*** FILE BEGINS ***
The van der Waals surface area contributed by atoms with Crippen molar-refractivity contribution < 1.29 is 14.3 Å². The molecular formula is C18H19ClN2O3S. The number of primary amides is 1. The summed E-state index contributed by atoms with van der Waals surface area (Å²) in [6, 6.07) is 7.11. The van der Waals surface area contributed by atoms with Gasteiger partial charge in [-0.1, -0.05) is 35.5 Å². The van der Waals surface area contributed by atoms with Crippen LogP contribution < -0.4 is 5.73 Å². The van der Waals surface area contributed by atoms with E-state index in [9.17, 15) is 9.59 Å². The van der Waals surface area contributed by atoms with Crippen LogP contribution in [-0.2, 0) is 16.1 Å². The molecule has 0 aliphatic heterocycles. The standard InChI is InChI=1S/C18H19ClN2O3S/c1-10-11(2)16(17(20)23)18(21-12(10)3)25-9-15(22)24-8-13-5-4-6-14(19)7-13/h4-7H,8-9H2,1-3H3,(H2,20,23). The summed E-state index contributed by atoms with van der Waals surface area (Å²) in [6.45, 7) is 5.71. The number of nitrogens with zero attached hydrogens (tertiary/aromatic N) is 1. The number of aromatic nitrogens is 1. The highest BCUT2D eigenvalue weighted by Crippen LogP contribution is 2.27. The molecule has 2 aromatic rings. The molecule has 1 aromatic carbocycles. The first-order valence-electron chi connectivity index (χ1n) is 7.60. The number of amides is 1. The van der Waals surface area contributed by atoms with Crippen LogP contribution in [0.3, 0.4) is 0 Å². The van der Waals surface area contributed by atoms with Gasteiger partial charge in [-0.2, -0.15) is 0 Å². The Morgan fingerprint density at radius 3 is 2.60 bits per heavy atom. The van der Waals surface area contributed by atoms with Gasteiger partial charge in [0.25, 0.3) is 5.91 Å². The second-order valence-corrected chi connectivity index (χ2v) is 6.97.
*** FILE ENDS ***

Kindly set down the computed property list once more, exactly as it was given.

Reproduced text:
The van der Waals surface area contributed by atoms with Crippen molar-refractivity contribution < 1.29 is 14.3 Å². The molecular formula is C18H19ClN2O3S. The number of primary amides is 1. The summed E-state index contributed by atoms with van der Waals surface area (Å²) in [6, 6.07) is 7.11. The van der Waals surface area contributed by atoms with Gasteiger partial charge in [-0.1, -0.05) is 35.5 Å². The van der Waals surface area contributed by atoms with Crippen LogP contribution < -0.4 is 5.73 Å². The van der Waals surface area contributed by atoms with E-state index in [9.17, 15) is 9.59 Å². The van der Waals surface area contributed by atoms with Crippen LogP contribution in [-0.2, 0) is 16.1 Å². The molecule has 0 aliphatic heterocycles. The standard InChI is InChI=1S/C18H19ClN2O3S/c1-10-11(2)16(17(20)23)18(21-12(10)3)25-9-15(22)24-8-13-5-4-6-14(19)7-13/h4-7H,8-9H2,1-3H3,(H2,20,23). The summed E-state index contributed by atoms with van der Waals surface area (Å²) in [6.45, 7) is 5.71. The number of nitrogens with zero attached hydrogens (tertiary/aromatic N) is 1. The number of aromatic nitrogens is 1. The highest BCUT2D eigenvalue weighted by Crippen LogP contribution is 2.27. The molecule has 2 aromatic rings. The molecule has 1 aromatic carbocycles. The first-order valence-electron chi connectivity index (χ1n) is 7.60. The number of amides is 1. The van der Waals surface area contributed by atoms with Crippen LogP contribution in [0.3, 0.4) is 0 Å². The van der Waals surface area contributed by atoms with Gasteiger partial charge in [-0.2, -0.15) is 0 Å². The Morgan fingerprint density at radius 3 is 2.60 bits per heavy atom. The van der Waals surface area contributed by atoms with Gasteiger partial charge in [0.25, 0.3) is 5.91 Å². The second-order valence-corrected chi connectivity index (χ2v) is 6.97.